A flurry of Canadian resource exploration companies are abandoning the dream of striking it rich in the gold rush in favour of what they see as the next big thing: the green rush.
The Street is starting to take notice of a trend in penny stocks jumping into the medical marijuana industry. A number of shell companies are appearing on the market, while other resource companies in the struggling sector are diversifying in search of greener pastures.
Most of these companies have neither seedlings nor medical marijuana licences, but that has yet to deter eager investors. Their share prices still go soaring at the hint of a joint venture with a pot producer or the arrival of a new board member with a marijuana-laced resumé.
“It’s like a Klondike gold rush. It’s a whole new industry,” said Zachary Stadnyk, whose health care-focused management team recently took over Supreme Resources and renamed it Supreme Pharmaceuticals. Since the company announced in January its new interest in the marijuana industry, its stock has hit a two-year high of eight cents per share.
“Mining companies are used to chasing big gold discoveries, and I guess in that regard this is very similar. It’s a brand new start.”
The medical marijuana industry is expected to experience massive growth over the next decade, with the number of registered patients predicted to grow to more than 400,000 from about 40,000 currently, generating $1.3 billion in annual revenue.
At least 10 companies listed on small Canadian venture exchanges have announced their intent to enter the sector in recent weeks. This Tuesday marks the cutover to new medical marijuana regulations from Health Canada, which aim to privatize the industry. Ottawa wants all medical marijuana cultivation to be carried out by government-approved commercial producers that sell their product for more than what it costs patients to grow their own -- between five and 10 times more.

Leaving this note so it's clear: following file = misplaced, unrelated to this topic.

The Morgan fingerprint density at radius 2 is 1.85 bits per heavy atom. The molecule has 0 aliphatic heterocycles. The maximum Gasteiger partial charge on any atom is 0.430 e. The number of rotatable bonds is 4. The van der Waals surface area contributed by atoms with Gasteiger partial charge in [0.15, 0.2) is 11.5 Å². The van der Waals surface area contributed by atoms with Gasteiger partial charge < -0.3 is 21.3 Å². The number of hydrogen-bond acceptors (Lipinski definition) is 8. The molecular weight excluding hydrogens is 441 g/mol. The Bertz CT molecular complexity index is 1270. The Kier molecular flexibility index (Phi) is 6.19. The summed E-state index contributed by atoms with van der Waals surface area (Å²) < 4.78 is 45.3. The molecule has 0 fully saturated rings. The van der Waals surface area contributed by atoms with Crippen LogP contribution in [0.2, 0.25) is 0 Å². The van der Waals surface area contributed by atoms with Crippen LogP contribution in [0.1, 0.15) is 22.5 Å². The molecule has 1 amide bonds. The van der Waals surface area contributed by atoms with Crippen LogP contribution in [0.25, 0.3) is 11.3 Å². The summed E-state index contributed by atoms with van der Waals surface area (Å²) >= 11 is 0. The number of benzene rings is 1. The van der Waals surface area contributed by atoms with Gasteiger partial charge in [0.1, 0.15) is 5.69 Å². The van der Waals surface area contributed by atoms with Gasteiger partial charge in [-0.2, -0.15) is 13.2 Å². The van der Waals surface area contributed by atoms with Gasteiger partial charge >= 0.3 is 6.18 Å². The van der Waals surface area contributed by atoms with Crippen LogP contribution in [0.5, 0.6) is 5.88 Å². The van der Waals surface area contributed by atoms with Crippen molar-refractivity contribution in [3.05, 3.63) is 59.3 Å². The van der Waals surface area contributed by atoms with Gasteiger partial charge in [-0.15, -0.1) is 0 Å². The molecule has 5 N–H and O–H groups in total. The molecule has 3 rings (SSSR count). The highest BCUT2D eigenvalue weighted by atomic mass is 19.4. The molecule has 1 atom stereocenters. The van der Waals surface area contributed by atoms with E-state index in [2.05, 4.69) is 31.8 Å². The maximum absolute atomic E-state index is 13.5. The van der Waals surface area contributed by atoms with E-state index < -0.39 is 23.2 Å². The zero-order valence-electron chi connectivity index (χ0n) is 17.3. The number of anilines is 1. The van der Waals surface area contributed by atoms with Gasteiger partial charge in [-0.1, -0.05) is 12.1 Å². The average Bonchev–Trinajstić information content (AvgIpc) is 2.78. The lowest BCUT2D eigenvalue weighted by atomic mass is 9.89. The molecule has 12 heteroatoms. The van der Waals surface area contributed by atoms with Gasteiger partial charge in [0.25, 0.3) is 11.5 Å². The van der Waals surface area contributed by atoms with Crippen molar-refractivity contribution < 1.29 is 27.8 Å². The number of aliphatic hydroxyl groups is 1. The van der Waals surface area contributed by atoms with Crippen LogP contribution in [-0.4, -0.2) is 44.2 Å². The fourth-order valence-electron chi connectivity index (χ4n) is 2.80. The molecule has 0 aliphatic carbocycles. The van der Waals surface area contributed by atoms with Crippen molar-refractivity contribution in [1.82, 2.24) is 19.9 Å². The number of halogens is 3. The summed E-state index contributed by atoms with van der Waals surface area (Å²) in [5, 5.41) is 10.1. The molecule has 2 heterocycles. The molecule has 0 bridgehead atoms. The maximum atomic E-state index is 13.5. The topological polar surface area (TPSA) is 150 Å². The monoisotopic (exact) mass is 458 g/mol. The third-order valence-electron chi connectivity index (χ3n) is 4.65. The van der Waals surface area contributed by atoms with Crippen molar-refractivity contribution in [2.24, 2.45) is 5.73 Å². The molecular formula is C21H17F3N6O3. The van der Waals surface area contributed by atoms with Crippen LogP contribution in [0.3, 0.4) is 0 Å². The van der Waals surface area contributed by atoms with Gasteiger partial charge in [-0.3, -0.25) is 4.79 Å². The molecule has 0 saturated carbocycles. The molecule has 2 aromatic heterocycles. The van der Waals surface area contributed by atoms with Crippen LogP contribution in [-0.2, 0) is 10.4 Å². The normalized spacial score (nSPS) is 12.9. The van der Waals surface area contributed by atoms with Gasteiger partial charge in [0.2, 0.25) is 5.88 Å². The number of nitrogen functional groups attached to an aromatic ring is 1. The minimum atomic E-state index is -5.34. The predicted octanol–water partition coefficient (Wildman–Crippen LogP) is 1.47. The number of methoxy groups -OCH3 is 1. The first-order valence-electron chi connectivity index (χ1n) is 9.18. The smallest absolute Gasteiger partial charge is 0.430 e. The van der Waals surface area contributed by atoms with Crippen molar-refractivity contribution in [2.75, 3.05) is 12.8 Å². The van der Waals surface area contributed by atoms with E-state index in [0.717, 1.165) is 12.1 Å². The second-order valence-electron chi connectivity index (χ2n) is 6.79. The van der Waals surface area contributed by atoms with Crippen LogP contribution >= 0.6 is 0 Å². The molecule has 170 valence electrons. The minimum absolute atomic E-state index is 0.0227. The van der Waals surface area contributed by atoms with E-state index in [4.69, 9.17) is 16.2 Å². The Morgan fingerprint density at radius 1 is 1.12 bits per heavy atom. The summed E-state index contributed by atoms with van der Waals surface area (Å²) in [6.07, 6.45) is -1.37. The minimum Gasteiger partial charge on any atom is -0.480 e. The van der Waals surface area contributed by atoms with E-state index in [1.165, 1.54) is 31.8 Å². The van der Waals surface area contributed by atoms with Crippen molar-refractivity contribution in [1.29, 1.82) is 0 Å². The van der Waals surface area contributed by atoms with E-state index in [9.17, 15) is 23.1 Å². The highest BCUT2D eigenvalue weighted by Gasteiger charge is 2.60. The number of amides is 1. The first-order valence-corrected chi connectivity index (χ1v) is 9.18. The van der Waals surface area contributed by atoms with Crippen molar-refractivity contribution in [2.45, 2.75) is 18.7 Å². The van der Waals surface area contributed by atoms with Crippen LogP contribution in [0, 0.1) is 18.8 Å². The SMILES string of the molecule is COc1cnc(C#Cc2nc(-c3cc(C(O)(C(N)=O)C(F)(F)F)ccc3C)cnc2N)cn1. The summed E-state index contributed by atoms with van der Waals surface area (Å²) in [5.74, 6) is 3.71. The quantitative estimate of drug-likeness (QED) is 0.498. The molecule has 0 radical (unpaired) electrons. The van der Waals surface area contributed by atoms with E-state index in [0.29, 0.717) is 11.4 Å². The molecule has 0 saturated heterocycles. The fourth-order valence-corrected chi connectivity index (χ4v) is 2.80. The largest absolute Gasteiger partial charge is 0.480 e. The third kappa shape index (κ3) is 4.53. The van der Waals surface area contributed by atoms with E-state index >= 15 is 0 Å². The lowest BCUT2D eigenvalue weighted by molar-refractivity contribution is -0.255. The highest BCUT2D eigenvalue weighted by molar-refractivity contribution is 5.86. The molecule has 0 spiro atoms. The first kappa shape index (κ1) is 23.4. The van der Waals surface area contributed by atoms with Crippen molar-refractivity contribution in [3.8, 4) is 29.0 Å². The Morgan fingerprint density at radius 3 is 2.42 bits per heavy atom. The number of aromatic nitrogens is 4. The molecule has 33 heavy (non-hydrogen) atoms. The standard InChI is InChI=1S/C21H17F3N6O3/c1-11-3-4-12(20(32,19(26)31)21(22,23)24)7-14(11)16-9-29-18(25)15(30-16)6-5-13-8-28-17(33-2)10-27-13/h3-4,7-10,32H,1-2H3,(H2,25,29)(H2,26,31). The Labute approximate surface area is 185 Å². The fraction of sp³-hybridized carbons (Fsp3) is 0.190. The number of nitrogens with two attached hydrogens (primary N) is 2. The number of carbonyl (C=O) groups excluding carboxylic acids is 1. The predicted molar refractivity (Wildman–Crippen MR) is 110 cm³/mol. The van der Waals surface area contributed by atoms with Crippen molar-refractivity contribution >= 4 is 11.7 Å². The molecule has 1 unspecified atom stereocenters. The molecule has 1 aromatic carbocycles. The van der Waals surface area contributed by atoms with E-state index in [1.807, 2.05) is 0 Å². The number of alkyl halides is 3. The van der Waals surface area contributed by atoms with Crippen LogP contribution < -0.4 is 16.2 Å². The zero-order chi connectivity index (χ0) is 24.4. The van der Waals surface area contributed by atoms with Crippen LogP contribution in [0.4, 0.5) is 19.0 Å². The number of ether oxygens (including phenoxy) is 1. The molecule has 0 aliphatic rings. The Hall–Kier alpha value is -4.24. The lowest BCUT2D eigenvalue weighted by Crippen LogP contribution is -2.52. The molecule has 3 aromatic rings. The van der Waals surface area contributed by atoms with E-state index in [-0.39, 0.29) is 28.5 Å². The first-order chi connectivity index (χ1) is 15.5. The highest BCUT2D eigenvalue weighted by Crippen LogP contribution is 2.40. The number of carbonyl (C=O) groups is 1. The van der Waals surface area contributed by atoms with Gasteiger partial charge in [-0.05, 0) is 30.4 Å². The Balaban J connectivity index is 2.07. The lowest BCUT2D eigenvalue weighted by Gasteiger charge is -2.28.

The government’s plan was dealt a blow by a court injunction on March 21, which ruled that medical marijuana patients who grow their own plants should be allowed to keep doing so, at least until a constitutional challenge is heard over Ottawa’s pot plan. Share prices among many of these so-called penny stocks have fallen off since the injunction. The government said Monday it will ask the Federal Court of Appeal to overturn the injunction.
The industry's profit margin and potential for growth (especially if Canada ever decides to legalize recreational use) have already enticed more than 600 players to apply for a producer’s licence.
Only 12 have been approved by Health Canada so far, and the injunction is expected to seriously dampen demand for commercially grown medical marijuana for the near future. But junior mining companies are still eager to jump on the bandwagon.
Alchemist Mining hasn’t put out a press release since July and its website is out of order, yet it has seen its share price spike more than 200 per cent this month on mere murmurs that it is overhauling to enter the space.
Terra Firma Resources hit a one-year high of 4.5 cents the day it appointed a medical marijuana consultant, while Next Gen Metals share price jumped from about 5.5 cents to more than 70 cents after sending out a series of pot-related press releases.
The lack of concrete business plans hasn’t dented the miners’ confidence in their ability to lead in an industry that is as different from their business as rocks are from plants.
“The medical marijuana business is slowly recapitalizing the junior mining industry in Canada,” Next Gen CEO Harry Barr said in a press release.
“Who better to build the infrastructure of this new industry than a group of savvy mining execs? That's right, mining execs,” he said in another of its releases on its newly green website.
The company cites competitive advantages including management’s financial contacts for venture capital, and its track record of negotiating joint venture deals and managing private and public companies.
Lexaria Energy, which has been in the oil and gas business since 2005, told investors this month it is shifting focus to medical marijuana, which it called a more promising growth market than oil. It formed a joint venture, paying grow operator Enertopia Corp. to get involved and appointing Enertopia’s CEO to the oil company’s advisory board.
The news sent its stock soaring to a historic high, up from one cent a share to 80 cents a share just before news of the injunction.